statutory auditor based at 8A President Kennedy Park. As far as the financial years ending on 30 June 2005 and 30 June 2006 are concerned. 1. having its registered office at 240 avenue Louise. GENERAL INFORMATION AND INFORMATION CONCERNING RESPONSIBILITY FOR THE PROSPECTUS AND FOR AUDITING THE ACCOUNTS 1. an unreserved declaration on the consolidated annual account with an explanatory paragraph was provided. The individual financial statements of Pinguin Foods UK Limited have been audited by Deloitte & Touche LLP. to the best of its knowledge. The Joint Lead Managers make no representation or warranty. It contains selected and summarized information.1. has been re-elected at the general Shareholders’ meeting in 2006 as statutory auditor for the Company for a period of three years. a company incorporated under Belgian law. or shall be relied upon as.v.1 RESPONSIBILITY FOR THE CONTENT OF THE PROSPECTUS The Company. The respective consolidated financial statements as of 30 June 2007 and 30 June 2006 have been prepared in accordance with International Financial Reporting Standards adopted within the EU and subject to applicable Belgian legal and governmental regulations. in accordance with the legal requirements and generally accepted auditing practices in Belgium. an unreserved declaration on the consolidated annual account was provided. and nothing in this Prospectus is. The auditor’s reports can be found in paragraph 7. having its registered office at 240 avenue Louise. of the market practices or of contracts entered into by Pinguin. the information contained in this Prospectus is. Cambridge. Chartered Accountants and Registered Auditors. This Prospectus is intended to provide information to potential investors in the context of and for the sole purpose of evaluating a possible investment in the New Shares. 30 June 2006 and 30 June 2005 have been prepared in accordance with the legal requirements and generally accepted auditing practices in Belgium.e. as laid out by the Institute of Company Auditors. Pinguin Salads BVBA and Pinguin Langemark NV have also been prepared by Deloitte Bedrijfsrevisoren BV/Réviseurs d’Entreprise BV o.5. toward anyone other than a potential investor.e. 8500 Kortrijk. as to the accuracy or completeness of the information in this Prospectus. As far as the financial year ending on 30 June 2007 is concerned. It cannot be used except in connection with the Offering. statutory auditor based at 8A President Kennedy Park. The individual financial statements of Pinguin NV. represented by Mr Richard Knights. in accordance with the facts and contains no omission likely to affect its import.v. assumes responsibility for the content of this Prospectus. express or implied. CPBA. CPBA is a member of the Instituut der Bedrijfsrevisoren (membership number B-00025). 1050 Brussels. 1050 Brussels. The Company declares that. does not express any commitment or acknowledgement or waiver and does not create any right.v. a promise or representation by the Joint Lead Managers. represented by its Board of Directors. Deloitte Bedrijfsrevisoren BV/Réviseurs d’Entreprise BV o. expressed or implied. UK. as laid out by the Instituut der Bedrijfsrevisoren.v.v.e. represented by Mr Mario Dekeyser. the auditor only delivered an unreserved 37 . 8500 Kortrijk.2 RESPONSIBILITY FOR AUDITING THE ACCOUNTS Deloitte Bedrijfsrevisoren BV/Réviseurs d’Entreprise BV o.v. a company incorporated under Belgian law. having taken all reasonable care to ensure that such is the case. The content of this Prospectus is not to be construed as an interpretation of the rights and obligations of Pinguin. CPBA. The statutory auditor unreservedly approved the individual annual accounts for Pinguin Foods UK Limited for the periods ending 30 June 2005 and 30 June 2006 as well as the individual annual accounts for Pinguin Langemark NV for the period ending 30 June 2005. The consolidated financial statements of Pinguin NV and its subsidiaries as of 30 June 2007. As for the individual annual account for Pinguin Langemark for the period ending 30 June 2006 and the individual annual account for Pinguin Salads for the period from 1 January 2005 to 30 November 2006. represented by Mr Mario Dekeyser.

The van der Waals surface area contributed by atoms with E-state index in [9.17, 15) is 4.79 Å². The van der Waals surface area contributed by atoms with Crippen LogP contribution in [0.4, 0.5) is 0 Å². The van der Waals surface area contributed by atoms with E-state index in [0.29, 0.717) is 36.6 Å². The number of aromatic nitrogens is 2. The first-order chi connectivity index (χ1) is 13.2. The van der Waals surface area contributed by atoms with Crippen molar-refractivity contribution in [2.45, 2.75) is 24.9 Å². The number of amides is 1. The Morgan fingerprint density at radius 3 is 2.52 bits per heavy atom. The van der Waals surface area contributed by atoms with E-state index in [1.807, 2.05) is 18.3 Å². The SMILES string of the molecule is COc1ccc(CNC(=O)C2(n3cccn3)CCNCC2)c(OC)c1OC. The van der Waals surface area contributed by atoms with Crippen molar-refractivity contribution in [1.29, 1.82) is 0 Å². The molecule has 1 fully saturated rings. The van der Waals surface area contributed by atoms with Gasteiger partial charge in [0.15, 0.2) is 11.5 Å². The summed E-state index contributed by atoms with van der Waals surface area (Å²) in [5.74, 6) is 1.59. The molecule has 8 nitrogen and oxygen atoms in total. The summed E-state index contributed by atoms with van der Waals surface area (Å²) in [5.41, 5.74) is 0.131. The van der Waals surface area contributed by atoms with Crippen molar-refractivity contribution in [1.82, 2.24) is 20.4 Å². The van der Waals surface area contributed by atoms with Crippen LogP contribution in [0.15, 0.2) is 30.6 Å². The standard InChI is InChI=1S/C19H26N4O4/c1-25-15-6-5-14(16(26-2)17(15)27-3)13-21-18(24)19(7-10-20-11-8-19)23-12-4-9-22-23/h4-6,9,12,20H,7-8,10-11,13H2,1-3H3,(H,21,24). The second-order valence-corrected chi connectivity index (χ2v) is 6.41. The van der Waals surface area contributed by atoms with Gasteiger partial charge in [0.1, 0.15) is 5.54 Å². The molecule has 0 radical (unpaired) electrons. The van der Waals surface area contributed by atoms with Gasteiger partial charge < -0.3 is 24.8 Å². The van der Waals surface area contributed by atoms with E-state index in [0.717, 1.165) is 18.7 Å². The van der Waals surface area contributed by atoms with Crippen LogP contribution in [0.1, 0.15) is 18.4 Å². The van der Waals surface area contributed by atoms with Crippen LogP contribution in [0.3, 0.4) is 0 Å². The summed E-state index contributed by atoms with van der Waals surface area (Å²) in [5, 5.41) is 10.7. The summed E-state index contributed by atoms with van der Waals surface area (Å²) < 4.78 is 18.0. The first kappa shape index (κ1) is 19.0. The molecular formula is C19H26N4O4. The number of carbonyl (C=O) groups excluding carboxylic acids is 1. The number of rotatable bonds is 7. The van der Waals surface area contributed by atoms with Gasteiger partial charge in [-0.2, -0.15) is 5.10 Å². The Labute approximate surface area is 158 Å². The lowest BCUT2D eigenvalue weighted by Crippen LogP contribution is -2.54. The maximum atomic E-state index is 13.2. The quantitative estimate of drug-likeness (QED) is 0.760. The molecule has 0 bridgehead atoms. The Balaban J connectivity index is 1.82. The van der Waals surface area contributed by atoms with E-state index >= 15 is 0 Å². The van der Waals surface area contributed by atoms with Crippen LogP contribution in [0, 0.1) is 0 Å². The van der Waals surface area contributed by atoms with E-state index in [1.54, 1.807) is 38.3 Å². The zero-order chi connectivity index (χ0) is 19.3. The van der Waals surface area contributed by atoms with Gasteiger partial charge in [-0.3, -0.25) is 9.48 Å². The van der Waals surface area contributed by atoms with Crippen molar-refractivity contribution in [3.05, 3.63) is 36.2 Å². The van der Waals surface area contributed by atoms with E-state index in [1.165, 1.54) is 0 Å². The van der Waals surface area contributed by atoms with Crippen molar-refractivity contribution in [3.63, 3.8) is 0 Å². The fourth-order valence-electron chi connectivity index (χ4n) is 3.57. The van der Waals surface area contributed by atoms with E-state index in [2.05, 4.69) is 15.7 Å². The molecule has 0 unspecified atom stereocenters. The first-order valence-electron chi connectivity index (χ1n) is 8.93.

Posting this Prospectus on the Internet does not constitute an offer to sell or a solicitation of an offer to buy any of the Shares to any person in any jurisdiction in which it is unlawful to make such offer or solicitation to such person. French and English). for information purposes only.pinguin.petercam. 8840 Westrozebeke. where they are available to the public. at telephone number +32 (0)2 464 60 01 (Dutch). 1000 Brussels. In accordance with the Belgian Royal Decree of 31 March 2003 (as amended) relating to the obligations of issuers of financial instruments admitting to trading on a Belgian regulated market.ing. the Prospectus and the summaries can also be obtained by investors at no cost from ING Belgium.be.e. the Company must prepare annual audited individual and consolidated financial statements. A copy of the latest articles of incorporation and corporate governance charter will also be available on the Company’s website. www. the Company will have to publish annual and semi-annual financial releases as well as a report including the annual financial statements. information about its shareholding structure and certain other information to the public. The Company will also have to disclose price sensitive information. English and French.pinguin. 19 place Ste-Gudule. Belgium.be.3. With respect to the individual annual accounts for Pinguin NV for the periods ending 30 June 2005 and 30 June 2006. The annual audited individual and consolidated financial statements and the annual reports of the Board of Directors and statutory auditor relating thereto are filed with the National Bank of Belgium. Other information on the website of the Company or any other website does not form part of this Prospectus. Summarized versions of this Prospectus are available in Dutch. In accordance with Belgian law. The Prospectus and the summaries will be made available to investors at no cost at the registered office of the Company at 3 Romenstraat. as a listed company. telephone number +32 (0)2 229 63 95 (Dutch. where they are available to the public.v. this Prospectus and the summaries are also available.report with an explanatory paragraph. 38 . Furthermore. made available or printed for distribution. from Bank Degroof +32 (0) 2 287 94 59. such information or documentation will be made available through press releases. In Belgium. the Company’s website (on the condition that all requirements pertaining to Article 14 of the Belgian Royal Decree of 31 March 2003 have been met) and the communication channels of Euronext Brussels or a combination of these media. The Company’s website is www. COMPANY DOCUMENTS AND OTHER INFORMATION The Company must file its (restated and amended) articles of association and all other deeds that are to be published in the annexes to the Belgian State Gazette with the clerk’s office of the Commercial Court of Ieper (Belgium).be. AVAILABLE INFORMATION This Prospectus is available in Dutch and English. the accounts were approved with a report with reservations and an explanatory paragraph. 24 avenue Marnix. on the Internet at the following websites: www. from Petercam. These releases will generally be published in the Belgian financial press in the form of a press release. Deloitte Bedrijfsrevisoren BV/Réviseurs d’Entreprise BV o.be. 1. CPBA also delivered an unqualified opinion on the pro forma consolidated balance sheet and income statement for Pinguin NV for the period ending 31 December 2006 and on the interim financial statements for the period ending 30 June 2007 (integrating the takeover of Lutosa Group as though it had occurred on 1 January 2006 and 1 January 2007). +32 (0)2 464 60 02 (French) or +32 (0)2 464 60 03 (English). www.v. Subject to certain conditions. The reservation relates to the recoverability of a receivable at Pinguin Foods UK Limited. the Belgian financial press. the auditor’s statutory report and the report of the Board of Directors of the Company. 1. Copies thereof and the annual report will also be available on the Company’s website. 1000 Brussels.4. and from KBC +32 (0) 3 283 2970. The electronic version may not be copied.